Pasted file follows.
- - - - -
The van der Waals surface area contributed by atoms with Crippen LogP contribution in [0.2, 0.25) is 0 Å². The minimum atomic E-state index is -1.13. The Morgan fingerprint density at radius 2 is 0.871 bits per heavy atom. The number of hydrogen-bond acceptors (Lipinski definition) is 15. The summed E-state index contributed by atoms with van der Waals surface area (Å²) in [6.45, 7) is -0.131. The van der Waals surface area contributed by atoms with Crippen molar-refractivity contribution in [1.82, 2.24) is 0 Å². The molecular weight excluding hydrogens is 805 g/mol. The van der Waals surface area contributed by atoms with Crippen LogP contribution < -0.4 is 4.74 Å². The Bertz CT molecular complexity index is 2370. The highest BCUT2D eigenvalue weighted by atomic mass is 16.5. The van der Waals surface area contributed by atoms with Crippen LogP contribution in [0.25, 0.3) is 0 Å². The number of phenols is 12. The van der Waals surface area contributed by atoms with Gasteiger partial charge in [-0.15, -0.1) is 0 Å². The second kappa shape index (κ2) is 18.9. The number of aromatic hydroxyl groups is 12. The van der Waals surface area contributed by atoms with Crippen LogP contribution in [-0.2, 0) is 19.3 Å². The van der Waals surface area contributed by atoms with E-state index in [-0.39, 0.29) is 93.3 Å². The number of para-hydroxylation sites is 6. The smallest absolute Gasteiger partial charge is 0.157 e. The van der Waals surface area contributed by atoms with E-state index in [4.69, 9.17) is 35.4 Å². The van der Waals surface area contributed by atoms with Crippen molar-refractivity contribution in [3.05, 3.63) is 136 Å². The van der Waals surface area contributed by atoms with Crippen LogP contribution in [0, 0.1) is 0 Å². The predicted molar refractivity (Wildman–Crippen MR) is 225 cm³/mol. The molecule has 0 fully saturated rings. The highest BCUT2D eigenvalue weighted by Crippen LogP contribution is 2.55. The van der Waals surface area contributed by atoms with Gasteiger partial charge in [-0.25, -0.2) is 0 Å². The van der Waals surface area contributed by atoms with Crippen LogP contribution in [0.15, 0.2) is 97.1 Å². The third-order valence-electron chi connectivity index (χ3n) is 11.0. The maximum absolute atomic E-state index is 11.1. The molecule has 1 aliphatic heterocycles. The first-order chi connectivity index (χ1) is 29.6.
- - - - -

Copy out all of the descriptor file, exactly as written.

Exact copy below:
The van der Waals surface area contributed by atoms with Crippen LogP contribution in [0.2, 0.25) is 0 Å². The minimum atomic E-state index is -1.13. The Morgan fingerprint density at radius 2 is 0.871 bits per heavy atom. The number of hydrogen-bond acceptors (Lipinski definition) is 15. The summed E-state index contributed by atoms with van der Waals surface area (Å²) in [6.45, 7) is -0.131. The van der Waals surface area contributed by atoms with Crippen molar-refractivity contribution in [1.82, 2.24) is 0 Å². The molecular weight excluding hydrogens is 805 g/mol. The van der Waals surface area contributed by atoms with Crippen LogP contribution < -0.4 is 4.74 Å². The Bertz CT molecular complexity index is 2370. The highest BCUT2D eigenvalue weighted by atomic mass is 16.5. The van der Waals surface area contributed by atoms with Crippen LogP contribution in [0.25, 0.3) is 0 Å². The number of phenols is 12. The van der Waals surface area contributed by atoms with Gasteiger partial charge in [-0.15, -0.1) is 0 Å². The second kappa shape index (κ2) is 18.9. The number of aromatic hydroxyl groups is 12. The van der Waals surface area contributed by atoms with Crippen LogP contribution in [-0.2, 0) is 19.3 Å². The van der Waals surface area contributed by atoms with E-state index in [-0.39, 0.29) is 93.3 Å². The number of para-hydroxylation sites is 6. The smallest absolute Gasteiger partial charge is 0.157 e. The van der Waals surface area contributed by atoms with E-state index in [4.69, 9.17) is 35.4 Å². The van der Waals surface area contributed by atoms with Crippen molar-refractivity contribution in [3.05, 3.63) is 136 Å². The van der Waals surface area contributed by atoms with Crippen LogP contribution in [0, 0.1) is 0 Å². The predicted molar refractivity (Wildman–Crippen MR) is 225 cm³/mol. The molecule has 0 fully saturated rings. The highest BCUT2D eigenvalue weighted by Crippen LogP contribution is 2.55. The van der Waals surface area contributed by atoms with Gasteiger partial charge in [-0.25, -0.2) is 0 Å². The van der Waals surface area contributed by atoms with Crippen LogP contribution in [0.15, 0.2) is 97.1 Å². The third-order valence-electron chi connectivity index (χ3n) is 11.0. The maximum absolute atomic E-state index is 11.1. The molecule has 1 aliphatic heterocycles. The first-order chi connectivity index (χ1) is 29.6.